Douglas T. Williams, the Chase Manahattan Corp. executive in charge of the bank's massive systems and operations infrastructure, views himself as a pragmatist rather than a cyber-visionary.

Despite overseeing all of the bank's computer systems and 13,000 operations staffers spread across Chase's worldwide dominion, the 54 year- old Mr. Williams said, "I don't consider myself a technologist."

And while many other bank technology executives look with envy and awe at technology icons like Microsoft Corp.'s Bill Gates, Mr. Williams said he admires managers like Ric Duques, chief executive officer of First Data Corp., which is in the decidedly prosaic business of processing credit card transactions.

"He's a very successful businessman who just happens to run a technology company," Mr. Williams said. "Institutions get into trouble when they let technology wow them. It's just an enabler, to get things done."

More evidence of Mr. Williams' bottom-line management style was revealed when he was asked to name one of his biggest accomplishments at Chase. He immediately cited his role in helping the bank consolidate its 103 mainframe data centers into just two mega-facilities - in New York and in Bournemouth, England.

"We cut out a third of our expenses in those areas by centralizing," Mr. Williams boasted.

Wringing even more savings out of Chase's back offices will be one of Mr. Williams' primary tasks in the near future, as Wall Street clamors for larger profits to boost the bank's stock price.

This heightened scrutiny coincided with investor Michael F. Price's announcement last month that he had taken a 6.1% equity stake in Chase.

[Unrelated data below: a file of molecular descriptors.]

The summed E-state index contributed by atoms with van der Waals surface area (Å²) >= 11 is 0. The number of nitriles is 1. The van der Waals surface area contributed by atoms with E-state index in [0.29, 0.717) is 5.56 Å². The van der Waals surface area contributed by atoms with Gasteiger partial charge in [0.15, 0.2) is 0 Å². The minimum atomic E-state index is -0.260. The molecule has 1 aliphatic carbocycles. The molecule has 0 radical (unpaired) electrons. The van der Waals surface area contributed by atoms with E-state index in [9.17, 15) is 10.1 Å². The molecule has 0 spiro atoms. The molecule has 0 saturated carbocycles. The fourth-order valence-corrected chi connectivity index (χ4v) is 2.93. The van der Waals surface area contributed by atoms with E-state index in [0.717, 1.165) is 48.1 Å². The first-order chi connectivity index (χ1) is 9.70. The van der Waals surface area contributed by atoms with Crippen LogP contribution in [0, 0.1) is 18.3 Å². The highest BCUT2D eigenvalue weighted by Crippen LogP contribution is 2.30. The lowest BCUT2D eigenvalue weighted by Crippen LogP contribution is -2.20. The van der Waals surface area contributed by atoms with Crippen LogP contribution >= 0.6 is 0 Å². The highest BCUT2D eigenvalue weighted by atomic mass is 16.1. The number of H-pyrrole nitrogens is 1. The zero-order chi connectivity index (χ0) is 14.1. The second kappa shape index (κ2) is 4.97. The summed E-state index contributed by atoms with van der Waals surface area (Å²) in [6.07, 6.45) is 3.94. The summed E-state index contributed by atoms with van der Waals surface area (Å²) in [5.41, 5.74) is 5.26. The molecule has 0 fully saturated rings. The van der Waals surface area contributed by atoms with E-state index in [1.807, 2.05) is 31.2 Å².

Mr. Price, president of Heine Securities Corp., has a history of taking positions in companies he sees as undervalued, and then pressuring management to cut costs or sell out.

In a nod to the prevailing Wall Street sentiment, last month $121 billion-asset Chase hired noted reengineering consultant Chandrika Tandon to advise it on what will probably be a significant cost-cutting program.

Ms. Tandon has gained plaudits from bank investors for radical expense- reduction programs she has helped implement at Fleet Financial Group, Midlantic Corp., and others.

Mr. Williams' already extensive consolidation experience bodes well for working with hired guns like Ms. Tandon, said Diane Glossman, a bank analyst with Salomon Brothers Inc. in New York.

"Chase has never been on the bleeding edge of technology," Ms. Glossman said. "Hiring Chandrika was not an isolated event, as Chase has had a cost- cutting plan in place for two years."

When asked if expense reductions of the magnitude of the already completed data-center consolidation are still out there, Mr. Williams quickly replied, "Absolutely." He added, though, that Chase has not set a specific target beyond its already stated goal of $400 million in annual operational savings.

An executive vice president, Mr. Williams rose to Chase's senior technology and operations post just this year. He succeeded John Scicutella, who resigned with Chase president Arthur Ryan in 1994, when Mr. Ryan was hired as Prudential Insurance Corp. chief executive officer.